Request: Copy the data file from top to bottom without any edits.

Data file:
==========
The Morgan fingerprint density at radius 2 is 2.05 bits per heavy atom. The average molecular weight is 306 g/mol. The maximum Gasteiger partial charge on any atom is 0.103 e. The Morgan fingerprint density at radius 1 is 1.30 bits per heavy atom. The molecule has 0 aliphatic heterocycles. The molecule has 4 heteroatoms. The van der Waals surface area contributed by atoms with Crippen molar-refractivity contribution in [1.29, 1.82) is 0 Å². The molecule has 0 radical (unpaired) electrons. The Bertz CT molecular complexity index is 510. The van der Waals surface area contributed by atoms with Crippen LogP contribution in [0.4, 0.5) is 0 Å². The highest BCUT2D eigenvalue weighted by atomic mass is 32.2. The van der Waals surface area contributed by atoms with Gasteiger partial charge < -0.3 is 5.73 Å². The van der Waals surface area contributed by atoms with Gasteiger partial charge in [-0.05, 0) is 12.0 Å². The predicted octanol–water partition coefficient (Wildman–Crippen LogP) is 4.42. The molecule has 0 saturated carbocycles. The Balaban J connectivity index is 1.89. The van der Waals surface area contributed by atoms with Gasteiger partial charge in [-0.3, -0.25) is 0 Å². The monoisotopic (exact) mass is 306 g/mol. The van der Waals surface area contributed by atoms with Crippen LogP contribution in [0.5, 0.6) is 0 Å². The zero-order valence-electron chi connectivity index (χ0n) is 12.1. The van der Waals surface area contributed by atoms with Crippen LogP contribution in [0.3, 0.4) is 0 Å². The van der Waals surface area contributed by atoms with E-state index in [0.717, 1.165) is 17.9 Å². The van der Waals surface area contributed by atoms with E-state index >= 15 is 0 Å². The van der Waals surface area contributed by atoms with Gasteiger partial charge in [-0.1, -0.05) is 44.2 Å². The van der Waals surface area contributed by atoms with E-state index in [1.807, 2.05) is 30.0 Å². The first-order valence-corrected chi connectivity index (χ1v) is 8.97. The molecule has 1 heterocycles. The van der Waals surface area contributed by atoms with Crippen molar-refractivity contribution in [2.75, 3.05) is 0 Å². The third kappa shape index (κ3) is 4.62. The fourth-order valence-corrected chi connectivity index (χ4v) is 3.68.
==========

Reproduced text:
The Morgan fingerprint density at radius 2 is 2.05 bits per heavy atom. The average molecular weight is 306 g/mol. The maximum Gasteiger partial charge on any atom is 0.103 e. The Morgan fingerprint density at radius 1 is 1.30 bits per heavy atom. The molecule has 0 aliphatic heterocycles. The molecule has 4 heteroatoms. The van der Waals surface area contributed by atoms with Crippen molar-refractivity contribution in [1.29, 1.82) is 0 Å². The molecule has 0 radical (unpaired) electrons. The Bertz CT molecular complexity index is 510. The van der Waals surface area contributed by atoms with Crippen LogP contribution in [0.4, 0.5) is 0 Å². The highest BCUT2D eigenvalue weighted by atomic mass is 32.2. The van der Waals surface area contributed by atoms with Gasteiger partial charge < -0.3 is 5.73 Å². The van der Waals surface area contributed by atoms with Gasteiger partial charge in [-0.05, 0) is 12.0 Å². The predicted octanol–water partition coefficient (Wildman–Crippen LogP) is 4.42. The molecule has 0 saturated carbocycles. The Balaban J connectivity index is 1.89. The van der Waals surface area contributed by atoms with Gasteiger partial charge in [-0.3, -0.25) is 0 Å². The monoisotopic (exact) mass is 306 g/mol. The van der Waals surface area contributed by atoms with Crippen LogP contribution in [0.5, 0.6) is 0 Å². The zero-order valence-electron chi connectivity index (χ0n) is 12.1. The van der Waals surface area contributed by atoms with Crippen LogP contribution in [0.3, 0.4) is 0 Å². The van der Waals surface area contributed by atoms with E-state index in [0.717, 1.165) is 17.9 Å². The van der Waals surface area contributed by atoms with E-state index >= 15 is 0 Å². The van der Waals surface area contributed by atoms with Gasteiger partial charge in [-0.1, -0.05) is 44.2 Å². The van der Waals surface area contributed by atoms with E-state index in [1.807, 2.05) is 30.0 Å². The first-order valence-corrected chi connectivity index (χ1v) is 8.97. The molecule has 1 heterocycles. The van der Waals surface area contributed by atoms with Crippen molar-refractivity contribution in [2.75, 3.05) is 0 Å². The third kappa shape index (κ3) is 4.62. The fourth-order valence-corrected chi connectivity index (χ4v) is 3.68.